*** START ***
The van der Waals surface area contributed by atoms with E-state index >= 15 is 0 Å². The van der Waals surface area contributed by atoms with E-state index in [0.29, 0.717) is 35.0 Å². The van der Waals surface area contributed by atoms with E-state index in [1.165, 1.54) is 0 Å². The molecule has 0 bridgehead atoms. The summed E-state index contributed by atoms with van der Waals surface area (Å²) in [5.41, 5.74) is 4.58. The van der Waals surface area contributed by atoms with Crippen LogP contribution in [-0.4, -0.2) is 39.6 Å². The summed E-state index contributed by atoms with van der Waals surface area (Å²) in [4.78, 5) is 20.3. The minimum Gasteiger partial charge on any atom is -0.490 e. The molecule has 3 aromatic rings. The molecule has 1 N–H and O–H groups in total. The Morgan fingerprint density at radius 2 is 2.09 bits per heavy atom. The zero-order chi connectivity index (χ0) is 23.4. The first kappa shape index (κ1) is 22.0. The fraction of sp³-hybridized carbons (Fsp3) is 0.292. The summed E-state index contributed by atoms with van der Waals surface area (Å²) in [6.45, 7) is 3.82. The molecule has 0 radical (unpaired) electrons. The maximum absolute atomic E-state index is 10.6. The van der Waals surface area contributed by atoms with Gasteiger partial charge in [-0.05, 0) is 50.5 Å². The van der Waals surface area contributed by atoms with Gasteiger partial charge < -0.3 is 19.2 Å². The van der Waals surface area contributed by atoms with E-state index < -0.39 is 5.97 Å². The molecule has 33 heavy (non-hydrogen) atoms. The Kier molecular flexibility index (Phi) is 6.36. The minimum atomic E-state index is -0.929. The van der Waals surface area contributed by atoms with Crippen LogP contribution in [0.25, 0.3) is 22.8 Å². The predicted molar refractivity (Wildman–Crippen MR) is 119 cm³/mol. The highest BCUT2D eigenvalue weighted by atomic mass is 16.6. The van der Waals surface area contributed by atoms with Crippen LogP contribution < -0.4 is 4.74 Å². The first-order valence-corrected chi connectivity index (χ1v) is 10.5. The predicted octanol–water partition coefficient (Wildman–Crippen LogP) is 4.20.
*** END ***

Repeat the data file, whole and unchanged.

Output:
The van der Waals surface area contributed by atoms with E-state index >= 15 is 0 Å². The van der Waals surface area contributed by atoms with E-state index in [0.29, 0.717) is 35.0 Å². The van der Waals surface area contributed by atoms with E-state index in [1.165, 1.54) is 0 Å². The molecule has 0 bridgehead atoms. The summed E-state index contributed by atoms with van der Waals surface area (Å²) in [5.41, 5.74) is 4.58. The van der Waals surface area contributed by atoms with Crippen LogP contribution in [-0.4, -0.2) is 39.6 Å². The summed E-state index contributed by atoms with van der Waals surface area (Å²) in [4.78, 5) is 20.3. The minimum Gasteiger partial charge on any atom is -0.490 e. The molecule has 3 aromatic rings. The molecule has 1 N–H and O–H groups in total. The Morgan fingerprint density at radius 2 is 2.09 bits per heavy atom. The zero-order chi connectivity index (χ0) is 23.4. The first kappa shape index (κ1) is 22.0. The fraction of sp³-hybridized carbons (Fsp3) is 0.292. The summed E-state index contributed by atoms with van der Waals surface area (Å²) in [6.45, 7) is 3.82. The molecule has 0 radical (unpaired) electrons. The maximum absolute atomic E-state index is 10.6. The van der Waals surface area contributed by atoms with Gasteiger partial charge in [-0.05, 0) is 50.5 Å². The van der Waals surface area contributed by atoms with Gasteiger partial charge < -0.3 is 19.2 Å². The van der Waals surface area contributed by atoms with E-state index < -0.39 is 5.97 Å². The molecule has 33 heavy (non-hydrogen) atoms. The Kier molecular flexibility index (Phi) is 6.36. The minimum atomic E-state index is -0.929. The van der Waals surface area contributed by atoms with Crippen LogP contribution in [0.25, 0.3) is 22.8 Å². The predicted molar refractivity (Wildman–Crippen MR) is 119 cm³/mol. The highest BCUT2D eigenvalue weighted by atomic mass is 16.6. The van der Waals surface area contributed by atoms with Crippen LogP contribution < -0.4 is 4.74 Å². The first-order valence-corrected chi connectivity index (χ1v) is 10.5. The predicted octanol–water partition coefficient (Wildman–Crippen LogP) is 4.20.